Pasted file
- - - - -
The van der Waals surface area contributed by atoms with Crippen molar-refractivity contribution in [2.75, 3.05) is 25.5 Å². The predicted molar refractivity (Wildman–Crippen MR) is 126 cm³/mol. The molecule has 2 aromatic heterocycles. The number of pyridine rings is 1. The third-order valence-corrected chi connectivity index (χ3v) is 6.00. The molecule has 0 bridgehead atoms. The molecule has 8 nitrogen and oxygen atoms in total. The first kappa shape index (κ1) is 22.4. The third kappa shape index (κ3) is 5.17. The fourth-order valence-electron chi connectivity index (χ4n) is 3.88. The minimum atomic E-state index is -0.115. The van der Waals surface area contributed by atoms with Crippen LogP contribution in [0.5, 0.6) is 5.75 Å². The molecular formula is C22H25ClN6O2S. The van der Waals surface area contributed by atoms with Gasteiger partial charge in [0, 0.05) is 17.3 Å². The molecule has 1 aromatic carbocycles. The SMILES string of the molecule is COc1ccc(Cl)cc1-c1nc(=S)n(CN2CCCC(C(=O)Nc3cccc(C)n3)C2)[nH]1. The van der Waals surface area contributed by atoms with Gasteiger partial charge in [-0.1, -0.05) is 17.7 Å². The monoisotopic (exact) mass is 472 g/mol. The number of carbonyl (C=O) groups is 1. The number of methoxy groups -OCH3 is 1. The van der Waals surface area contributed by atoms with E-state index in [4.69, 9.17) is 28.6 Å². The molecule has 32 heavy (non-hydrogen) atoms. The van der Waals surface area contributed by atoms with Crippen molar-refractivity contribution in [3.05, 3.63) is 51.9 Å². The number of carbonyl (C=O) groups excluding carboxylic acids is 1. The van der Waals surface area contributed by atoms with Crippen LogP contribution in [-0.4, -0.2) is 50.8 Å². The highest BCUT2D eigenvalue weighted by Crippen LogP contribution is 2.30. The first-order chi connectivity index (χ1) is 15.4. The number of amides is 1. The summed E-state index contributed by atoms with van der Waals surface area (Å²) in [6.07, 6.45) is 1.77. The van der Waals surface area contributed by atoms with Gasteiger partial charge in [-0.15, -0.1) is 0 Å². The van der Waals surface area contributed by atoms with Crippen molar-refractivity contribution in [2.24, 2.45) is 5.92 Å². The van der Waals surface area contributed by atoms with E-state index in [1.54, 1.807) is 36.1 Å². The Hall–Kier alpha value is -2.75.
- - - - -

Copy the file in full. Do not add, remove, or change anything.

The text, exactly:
The van der Waals surface area contributed by atoms with Crippen molar-refractivity contribution in [2.75, 3.05) is 25.5 Å². The predicted molar refractivity (Wildman–Crippen MR) is 126 cm³/mol. The molecule has 2 aromatic heterocycles. The number of pyridine rings is 1. The third-order valence-corrected chi connectivity index (χ3v) is 6.00. The molecule has 0 bridgehead atoms. The molecule has 8 nitrogen and oxygen atoms in total. The first kappa shape index (κ1) is 22.4. The third kappa shape index (κ3) is 5.17. The fourth-order valence-electron chi connectivity index (χ4n) is 3.88. The minimum atomic E-state index is -0.115. The van der Waals surface area contributed by atoms with Crippen LogP contribution in [0.5, 0.6) is 5.75 Å². The molecular formula is C22H25ClN6O2S. The van der Waals surface area contributed by atoms with Gasteiger partial charge in [0, 0.05) is 17.3 Å². The molecule has 1 aromatic carbocycles. The SMILES string of the molecule is COc1ccc(Cl)cc1-c1nc(=S)n(CN2CCCC(C(=O)Nc3cccc(C)n3)C2)[nH]1. The van der Waals surface area contributed by atoms with Gasteiger partial charge in [-0.1, -0.05) is 17.7 Å². The monoisotopic (exact) mass is 472 g/mol. The number of carbonyl (C=O) groups is 1. The number of methoxy groups -OCH3 is 1. The van der Waals surface area contributed by atoms with E-state index in [4.69, 9.17) is 28.6 Å². The molecule has 32 heavy (non-hydrogen) atoms. The van der Waals surface area contributed by atoms with Crippen molar-refractivity contribution in [3.05, 3.63) is 51.9 Å². The number of carbonyl (C=O) groups excluding carboxylic acids is 1. The van der Waals surface area contributed by atoms with Crippen LogP contribution in [-0.4, -0.2) is 50.8 Å². The highest BCUT2D eigenvalue weighted by Crippen LogP contribution is 2.30. The first-order chi connectivity index (χ1) is 15.4. The number of amides is 1. The summed E-state index contributed by atoms with van der Waals surface area (Å²) in [6.07, 6.45) is 1.77. The van der Waals surface area contributed by atoms with Gasteiger partial charge in [-0.15, -0.1) is 0 Å². The van der Waals surface area contributed by atoms with Crippen molar-refractivity contribution in [2.24, 2.45) is 5.92 Å². The van der Waals surface area contributed by atoms with E-state index in [1.54, 1.807) is 36.1 Å². The Hall–Kier alpha value is -2.75.